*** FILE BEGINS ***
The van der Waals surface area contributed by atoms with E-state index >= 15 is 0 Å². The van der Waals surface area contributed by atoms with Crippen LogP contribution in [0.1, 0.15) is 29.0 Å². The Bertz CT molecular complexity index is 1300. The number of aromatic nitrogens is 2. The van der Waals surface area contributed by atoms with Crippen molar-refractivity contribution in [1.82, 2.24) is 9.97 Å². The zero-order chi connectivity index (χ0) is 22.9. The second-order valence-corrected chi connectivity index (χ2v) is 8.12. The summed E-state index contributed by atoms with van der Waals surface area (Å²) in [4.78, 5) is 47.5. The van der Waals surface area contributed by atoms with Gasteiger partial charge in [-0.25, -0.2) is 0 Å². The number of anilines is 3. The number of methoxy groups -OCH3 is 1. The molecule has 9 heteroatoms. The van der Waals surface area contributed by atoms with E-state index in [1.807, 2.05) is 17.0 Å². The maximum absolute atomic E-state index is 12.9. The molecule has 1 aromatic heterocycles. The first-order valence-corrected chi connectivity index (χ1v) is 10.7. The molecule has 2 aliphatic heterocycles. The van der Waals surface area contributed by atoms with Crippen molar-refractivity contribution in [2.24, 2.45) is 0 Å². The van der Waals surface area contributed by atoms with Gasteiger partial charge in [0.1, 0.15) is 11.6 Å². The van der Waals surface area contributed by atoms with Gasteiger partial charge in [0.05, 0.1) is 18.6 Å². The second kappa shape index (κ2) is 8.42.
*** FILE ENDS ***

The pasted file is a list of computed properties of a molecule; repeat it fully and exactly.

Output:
The van der Waals surface area contributed by atoms with E-state index >= 15 is 0 Å². The van der Waals surface area contributed by atoms with Crippen LogP contribution in [0.1, 0.15) is 29.0 Å². The Bertz CT molecular complexity index is 1300. The number of aromatic nitrogens is 2. The van der Waals surface area contributed by atoms with Crippen molar-refractivity contribution in [1.82, 2.24) is 9.97 Å². The zero-order chi connectivity index (χ0) is 22.9. The second-order valence-corrected chi connectivity index (χ2v) is 8.12. The summed E-state index contributed by atoms with van der Waals surface area (Å²) in [4.78, 5) is 47.5. The van der Waals surface area contributed by atoms with Gasteiger partial charge in [-0.25, -0.2) is 0 Å². The number of anilines is 3. The number of methoxy groups -OCH3 is 1. The molecule has 9 heteroatoms. The van der Waals surface area contributed by atoms with E-state index in [1.807, 2.05) is 17.0 Å². The maximum absolute atomic E-state index is 12.9. The molecule has 1 aromatic heterocycles. The first-order valence-corrected chi connectivity index (χ1v) is 10.7. The molecule has 2 aliphatic heterocycles. The van der Waals surface area contributed by atoms with Crippen molar-refractivity contribution in [2.24, 2.45) is 0 Å². The van der Waals surface area contributed by atoms with Gasteiger partial charge in [0.1, 0.15) is 11.6 Å². The van der Waals surface area contributed by atoms with Gasteiger partial charge in [0.05, 0.1) is 18.6 Å². The second kappa shape index (κ2) is 8.42.